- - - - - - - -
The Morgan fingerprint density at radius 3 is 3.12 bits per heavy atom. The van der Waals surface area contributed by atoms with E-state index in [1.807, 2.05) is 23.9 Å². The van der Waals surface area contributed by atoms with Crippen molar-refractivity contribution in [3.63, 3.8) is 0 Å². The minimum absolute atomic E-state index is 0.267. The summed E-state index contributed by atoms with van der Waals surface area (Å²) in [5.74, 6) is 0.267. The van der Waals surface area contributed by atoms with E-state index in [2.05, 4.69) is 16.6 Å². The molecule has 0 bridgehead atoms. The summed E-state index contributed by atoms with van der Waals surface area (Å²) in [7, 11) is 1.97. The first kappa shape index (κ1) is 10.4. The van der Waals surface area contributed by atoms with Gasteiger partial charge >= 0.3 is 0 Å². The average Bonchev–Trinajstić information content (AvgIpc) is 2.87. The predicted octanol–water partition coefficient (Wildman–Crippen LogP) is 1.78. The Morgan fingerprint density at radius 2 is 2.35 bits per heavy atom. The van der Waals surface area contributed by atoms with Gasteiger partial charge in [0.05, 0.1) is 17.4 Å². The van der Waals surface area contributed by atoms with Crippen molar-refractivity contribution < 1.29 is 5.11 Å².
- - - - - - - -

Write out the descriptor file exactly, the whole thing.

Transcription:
The Morgan fingerprint density at radius 3 is 3.12 bits per heavy atom. The van der Waals surface area contributed by atoms with E-state index in [1.807, 2.05) is 23.9 Å². The van der Waals surface area contributed by atoms with Crippen molar-refractivity contribution in [3.63, 3.8) is 0 Å². The minimum absolute atomic E-state index is 0.267. The summed E-state index contributed by atoms with van der Waals surface area (Å²) in [5.74, 6) is 0.267. The van der Waals surface area contributed by atoms with E-state index in [2.05, 4.69) is 16.6 Å². The molecule has 0 bridgehead atoms. The summed E-state index contributed by atoms with van der Waals surface area (Å²) in [7, 11) is 1.97. The first kappa shape index (κ1) is 10.4. The van der Waals surface area contributed by atoms with Gasteiger partial charge >= 0.3 is 0 Å². The average Bonchev–Trinajstić information content (AvgIpc) is 2.87. The predicted octanol–water partition coefficient (Wildman–Crippen LogP) is 1.78. The Morgan fingerprint density at radius 2 is 2.35 bits per heavy atom. The van der Waals surface area contributed by atoms with Gasteiger partial charge in [0.05, 0.1) is 17.4 Å². The van der Waals surface area contributed by atoms with Crippen molar-refractivity contribution < 1.29 is 5.11 Å².